In How Music Got Free, the author starts with his case of the music bug. He downloaded gigabytes of music, but rarely listened to it. If he were a little older, he would have had the thrill of seeking out. I remember the thrill of being able to find the record store that had the rare album. Alas, online music stores made it easy to order even the rarest of CDs and get it within a few days. Online music made it even easier. Record companies made purchasing music online expensive and difficult, so people logically responded by downloading it for free. (I wonder how much of this came out of the software piracy and the "demo scene".)
The bulk of the book focuses on the stories of a few characters in the piracy scene. One is a blue-collar worker at a North Carolina CD pressing plant. He is a super hard worker as well as a little of a tech geek. He discovers ways to sneak pre-release CDs out of the plant so that they can be be ripped and released by a "scene" group he has joined. Leaking the CDs also gets him access to topsites where he can download movies. He in turn sells DVDs to augment his income. (He is one of the rare people that attempts to make money off the distribution of pirated goods - even if it is not the CDs that he pirates.) Interspersed with his story is that of the record company executive. He earns crazy amounts of money as he presides over a sinking ship. In spite of the decline of the industry, he consistently manages to have a positive return on investment. He admits to knowing very little about technology (and losing money on failed tech investments during the dotcom era.) However, he does come up with the idea of monetizing music video which has provided one of the few new positive sources of income.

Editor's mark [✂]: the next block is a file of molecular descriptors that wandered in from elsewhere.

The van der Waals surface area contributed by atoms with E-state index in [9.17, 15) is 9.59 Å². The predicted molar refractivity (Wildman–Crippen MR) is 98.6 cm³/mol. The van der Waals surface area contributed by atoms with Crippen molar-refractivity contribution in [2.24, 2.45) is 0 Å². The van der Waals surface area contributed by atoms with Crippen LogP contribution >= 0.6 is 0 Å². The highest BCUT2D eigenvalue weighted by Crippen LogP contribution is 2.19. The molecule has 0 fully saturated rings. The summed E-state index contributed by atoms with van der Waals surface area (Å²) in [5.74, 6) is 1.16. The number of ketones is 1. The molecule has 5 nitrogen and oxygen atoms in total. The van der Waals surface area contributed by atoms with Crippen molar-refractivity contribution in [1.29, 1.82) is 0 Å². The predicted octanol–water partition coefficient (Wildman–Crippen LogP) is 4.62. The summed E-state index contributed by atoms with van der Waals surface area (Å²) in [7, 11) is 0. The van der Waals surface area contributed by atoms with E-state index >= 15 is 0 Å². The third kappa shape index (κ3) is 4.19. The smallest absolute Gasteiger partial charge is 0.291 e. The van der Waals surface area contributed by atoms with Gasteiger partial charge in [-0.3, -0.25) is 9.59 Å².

A third character in the novel is a British student who had taught himself PHP and SQL. He used those skills to set up a torrent site. He eventually had an invitation-only site that focused on high quality music. He kept everything open, believing that there was little that needed to be hidden.
These threads become somewhat intertwined by the RIAA. The recording industries organization is on a quest to improve music revenues by clamping down on digital piracy. Alas, the attempts have provided a stream of bad publicity and done little to stop the bleeding. Of the characters involved, only one received time in prison (after pleading guilty). There was little if any income generated for the music industry. The only thing that helped eliminate the piracy was the easy availability of streaming. Why spend effort finding and storing music, when you can just stream whatever you want whenever you want it? It does provide income to the performers, but not a whole lot. Live music, however, has risen as the primary revenue driver. It becomes the one "scarce" experience that can be a primary revenue generator.
One sideline of the book was the story of Pirate's Bay and the rise of the Pirate Party in Europe. They seek to drastically curtail intellectual property rights. Alan Greenspan is quoted as calling this something that will greatly harm the economy. Interest rates and economic growth are dependent upon scarcity. With the abundance that limitations on IP rights will enable, the economy would not function as it does now. The unasked question is whether this will be a problem? Have we gone way overboard on IP rights? Would we really be better off with a more limited timespan for rights. (Do the royalties received by the estates of dead musicians do anything to encourage music creation?) Perhaps the huge revenues of the CD era were just an aberration.